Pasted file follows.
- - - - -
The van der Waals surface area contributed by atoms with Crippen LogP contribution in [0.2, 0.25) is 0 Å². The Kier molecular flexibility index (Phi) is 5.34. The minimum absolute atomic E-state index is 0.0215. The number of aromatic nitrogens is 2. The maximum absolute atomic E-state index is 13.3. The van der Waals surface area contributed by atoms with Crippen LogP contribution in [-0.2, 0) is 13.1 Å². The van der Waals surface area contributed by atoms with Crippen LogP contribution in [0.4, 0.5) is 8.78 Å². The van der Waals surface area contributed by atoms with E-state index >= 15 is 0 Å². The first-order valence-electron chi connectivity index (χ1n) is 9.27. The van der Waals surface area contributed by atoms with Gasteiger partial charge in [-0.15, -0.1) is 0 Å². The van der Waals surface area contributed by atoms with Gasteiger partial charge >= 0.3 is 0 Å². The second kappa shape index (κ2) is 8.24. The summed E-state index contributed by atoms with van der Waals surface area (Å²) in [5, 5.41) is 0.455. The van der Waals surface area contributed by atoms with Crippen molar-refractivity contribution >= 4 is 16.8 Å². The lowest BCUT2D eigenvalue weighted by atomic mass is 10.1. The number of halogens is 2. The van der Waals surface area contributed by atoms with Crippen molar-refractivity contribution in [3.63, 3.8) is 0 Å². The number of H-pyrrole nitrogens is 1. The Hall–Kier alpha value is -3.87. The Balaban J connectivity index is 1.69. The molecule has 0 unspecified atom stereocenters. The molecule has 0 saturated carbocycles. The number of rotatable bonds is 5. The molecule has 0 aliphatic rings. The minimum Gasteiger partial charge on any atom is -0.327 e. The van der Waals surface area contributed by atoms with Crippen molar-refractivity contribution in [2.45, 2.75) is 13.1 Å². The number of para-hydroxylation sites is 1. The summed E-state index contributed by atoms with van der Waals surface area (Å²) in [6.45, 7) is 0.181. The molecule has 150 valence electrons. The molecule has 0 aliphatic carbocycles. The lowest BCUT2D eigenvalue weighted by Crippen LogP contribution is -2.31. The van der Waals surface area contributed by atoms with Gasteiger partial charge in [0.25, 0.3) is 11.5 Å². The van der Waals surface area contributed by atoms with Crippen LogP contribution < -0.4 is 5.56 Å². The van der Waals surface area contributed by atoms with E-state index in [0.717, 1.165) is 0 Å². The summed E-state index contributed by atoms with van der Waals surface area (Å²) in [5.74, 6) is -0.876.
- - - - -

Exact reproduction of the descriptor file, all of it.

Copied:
The van der Waals surface area contributed by atoms with Crippen LogP contribution in [0.2, 0.25) is 0 Å². The Kier molecular flexibility index (Phi) is 5.34. The minimum absolute atomic E-state index is 0.0215. The number of aromatic nitrogens is 2. The maximum absolute atomic E-state index is 13.3. The van der Waals surface area contributed by atoms with Crippen LogP contribution in [-0.2, 0) is 13.1 Å². The van der Waals surface area contributed by atoms with Crippen LogP contribution in [0.4, 0.5) is 8.78 Å². The van der Waals surface area contributed by atoms with E-state index >= 15 is 0 Å². The first-order valence-electron chi connectivity index (χ1n) is 9.27. The van der Waals surface area contributed by atoms with Gasteiger partial charge in [-0.15, -0.1) is 0 Å². The van der Waals surface area contributed by atoms with Gasteiger partial charge >= 0.3 is 0 Å². The second kappa shape index (κ2) is 8.24. The summed E-state index contributed by atoms with van der Waals surface area (Å²) in [5, 5.41) is 0.455. The van der Waals surface area contributed by atoms with Crippen molar-refractivity contribution >= 4 is 16.8 Å². The lowest BCUT2D eigenvalue weighted by atomic mass is 10.1. The number of halogens is 2. The van der Waals surface area contributed by atoms with Crippen molar-refractivity contribution in [3.63, 3.8) is 0 Å². The number of H-pyrrole nitrogens is 1. The Hall–Kier alpha value is -3.87. The Balaban J connectivity index is 1.69. The molecule has 0 unspecified atom stereocenters. The molecule has 0 saturated carbocycles. The number of rotatable bonds is 5. The molecule has 0 aliphatic rings. The minimum Gasteiger partial charge on any atom is -0.327 e. The van der Waals surface area contributed by atoms with Crippen molar-refractivity contribution in [2.45, 2.75) is 13.1 Å². The number of para-hydroxylation sites is 1. The summed E-state index contributed by atoms with van der Waals surface area (Å²) in [6.45, 7) is 0.181. The molecule has 150 valence electrons. The molecule has 0 aliphatic carbocycles. The lowest BCUT2D eigenvalue weighted by Crippen LogP contribution is -2.31. The van der Waals surface area contributed by atoms with Gasteiger partial charge in [0.25, 0.3) is 11.5 Å². The van der Waals surface area contributed by atoms with Crippen LogP contribution < -0.4 is 5.56 Å². The van der Waals surface area contributed by atoms with E-state index in [0.717, 1.165) is 0 Å². The summed E-state index contributed by atoms with van der Waals surface area (Å²) in [5.74, 6) is -0.876.